The table below shows the required and elective rotations for PGY3.
Bellefield Clinic – Mood, Anxiety, Personality Disorders (12 months)
|Comprehensive Recovery Service - Severe Persistent Mental Illness (SPMI), Schizophrenia Spectrum Disorders (12 months)|
|Benedum Geriatric Center or Alzheimer's Disease Research Center – Old-Age Psychiatry and Major Neurocognitive Disorders (6 months)|
|Center for Children and Families – Child and Adolescent Psychiatry (6 months)|
|At least 3 Elective Outpatient Clinics (6 months each), one specifically geared toward Community Psychiatry|
The formal teaching curriculum during PGY3 provides a series of advanced topics, including courses on multiple modalities of psychotherapy, advanced psychopharmacology and evidence-based medicine.
In the final year of training, the majority of residents’ time is available for elective training and personal development suited to each resident's specific career goals. PGY4 residents "round out" their training experience by choosing electives to enhance specific aspects of their training. This important feature enables senior residents to continue to handle longitudinal caseloads under supervision.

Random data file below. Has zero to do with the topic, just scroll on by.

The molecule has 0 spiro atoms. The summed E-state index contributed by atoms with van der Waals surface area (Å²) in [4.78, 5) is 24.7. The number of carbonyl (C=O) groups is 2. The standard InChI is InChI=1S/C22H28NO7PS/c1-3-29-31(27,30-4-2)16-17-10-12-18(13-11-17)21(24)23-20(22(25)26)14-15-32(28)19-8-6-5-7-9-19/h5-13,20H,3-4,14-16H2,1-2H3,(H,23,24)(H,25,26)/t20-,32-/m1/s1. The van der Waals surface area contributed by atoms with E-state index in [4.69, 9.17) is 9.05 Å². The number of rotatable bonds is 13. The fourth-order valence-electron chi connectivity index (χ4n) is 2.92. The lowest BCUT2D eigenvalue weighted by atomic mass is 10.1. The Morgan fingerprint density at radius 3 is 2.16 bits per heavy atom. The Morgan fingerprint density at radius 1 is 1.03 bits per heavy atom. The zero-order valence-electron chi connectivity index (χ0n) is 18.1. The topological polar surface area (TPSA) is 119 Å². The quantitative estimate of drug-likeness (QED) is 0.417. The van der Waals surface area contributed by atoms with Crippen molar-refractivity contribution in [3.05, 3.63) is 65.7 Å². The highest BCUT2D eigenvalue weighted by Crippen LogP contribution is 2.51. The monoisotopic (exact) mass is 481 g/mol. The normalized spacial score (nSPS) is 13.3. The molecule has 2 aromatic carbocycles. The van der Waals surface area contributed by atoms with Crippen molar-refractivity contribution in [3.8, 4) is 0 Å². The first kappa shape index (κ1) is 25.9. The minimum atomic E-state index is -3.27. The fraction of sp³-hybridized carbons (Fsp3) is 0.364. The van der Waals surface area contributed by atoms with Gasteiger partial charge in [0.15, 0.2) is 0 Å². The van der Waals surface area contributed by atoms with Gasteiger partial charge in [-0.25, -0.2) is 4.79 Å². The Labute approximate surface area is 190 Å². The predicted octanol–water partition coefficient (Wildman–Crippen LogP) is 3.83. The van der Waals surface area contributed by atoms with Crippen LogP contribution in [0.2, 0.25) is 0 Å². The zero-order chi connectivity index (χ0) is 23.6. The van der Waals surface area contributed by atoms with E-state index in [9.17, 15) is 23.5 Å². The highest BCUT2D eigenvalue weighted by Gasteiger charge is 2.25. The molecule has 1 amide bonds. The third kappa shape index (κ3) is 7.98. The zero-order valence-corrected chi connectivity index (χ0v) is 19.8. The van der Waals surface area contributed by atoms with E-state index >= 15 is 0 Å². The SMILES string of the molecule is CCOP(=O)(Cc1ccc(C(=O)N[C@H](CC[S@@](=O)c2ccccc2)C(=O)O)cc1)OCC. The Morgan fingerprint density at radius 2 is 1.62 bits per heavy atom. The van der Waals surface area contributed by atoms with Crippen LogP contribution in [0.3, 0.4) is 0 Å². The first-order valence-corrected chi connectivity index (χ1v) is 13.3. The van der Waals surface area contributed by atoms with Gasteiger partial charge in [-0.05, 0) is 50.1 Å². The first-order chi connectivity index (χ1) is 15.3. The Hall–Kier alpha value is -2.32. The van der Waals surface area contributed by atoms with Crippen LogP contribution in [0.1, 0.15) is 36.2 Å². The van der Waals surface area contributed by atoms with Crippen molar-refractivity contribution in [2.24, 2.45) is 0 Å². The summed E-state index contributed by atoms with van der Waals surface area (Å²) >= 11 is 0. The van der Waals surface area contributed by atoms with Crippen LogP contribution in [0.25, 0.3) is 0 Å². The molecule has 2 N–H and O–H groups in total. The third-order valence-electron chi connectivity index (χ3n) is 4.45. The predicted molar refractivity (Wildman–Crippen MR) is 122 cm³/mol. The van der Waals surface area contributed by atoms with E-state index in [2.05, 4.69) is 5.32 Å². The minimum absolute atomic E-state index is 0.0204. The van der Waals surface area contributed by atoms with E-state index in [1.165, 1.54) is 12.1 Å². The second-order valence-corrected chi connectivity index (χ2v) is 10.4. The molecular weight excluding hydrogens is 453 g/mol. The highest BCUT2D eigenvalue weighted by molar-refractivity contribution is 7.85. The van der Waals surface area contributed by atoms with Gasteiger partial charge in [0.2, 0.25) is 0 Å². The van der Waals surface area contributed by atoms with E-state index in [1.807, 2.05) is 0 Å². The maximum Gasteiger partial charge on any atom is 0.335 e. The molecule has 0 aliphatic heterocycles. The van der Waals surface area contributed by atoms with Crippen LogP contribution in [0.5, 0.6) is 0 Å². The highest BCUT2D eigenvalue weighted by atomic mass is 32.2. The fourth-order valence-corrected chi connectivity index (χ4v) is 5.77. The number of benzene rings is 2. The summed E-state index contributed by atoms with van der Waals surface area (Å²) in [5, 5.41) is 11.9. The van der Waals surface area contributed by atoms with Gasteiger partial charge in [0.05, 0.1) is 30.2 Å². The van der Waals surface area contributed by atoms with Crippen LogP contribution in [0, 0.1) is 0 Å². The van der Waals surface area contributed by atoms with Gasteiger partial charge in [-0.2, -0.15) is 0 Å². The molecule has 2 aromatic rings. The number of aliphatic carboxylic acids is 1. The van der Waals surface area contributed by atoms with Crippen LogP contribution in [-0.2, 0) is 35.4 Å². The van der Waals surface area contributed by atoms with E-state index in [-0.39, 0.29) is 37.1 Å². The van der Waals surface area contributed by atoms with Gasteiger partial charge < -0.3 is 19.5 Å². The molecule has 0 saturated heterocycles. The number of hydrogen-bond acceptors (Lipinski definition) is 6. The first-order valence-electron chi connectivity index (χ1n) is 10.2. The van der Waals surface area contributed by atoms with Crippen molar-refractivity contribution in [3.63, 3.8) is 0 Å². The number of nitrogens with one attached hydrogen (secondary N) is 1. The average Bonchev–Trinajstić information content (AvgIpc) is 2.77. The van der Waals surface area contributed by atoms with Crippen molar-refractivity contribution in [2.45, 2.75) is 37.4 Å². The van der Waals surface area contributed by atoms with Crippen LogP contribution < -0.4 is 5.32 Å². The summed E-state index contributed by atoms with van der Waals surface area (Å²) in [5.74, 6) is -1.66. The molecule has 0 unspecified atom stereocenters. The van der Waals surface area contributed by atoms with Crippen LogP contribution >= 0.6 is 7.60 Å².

A large number (over 40) of elective opportunities currently exist and new ones are regularly implemented by residents and faculty to further diversify the training experience. Many residents choose elective training sites to explore career opportunities and build expertise within areas of interest. There are currently no call obligations in the senior year.
The formal teaching curriculum during PGY4 provides a series of advanced topics and classes specifically geared toward preparation for careers after residency. Some of the time in the curriculum is set aside each year to accommodate requests by the senior class for additional coursework.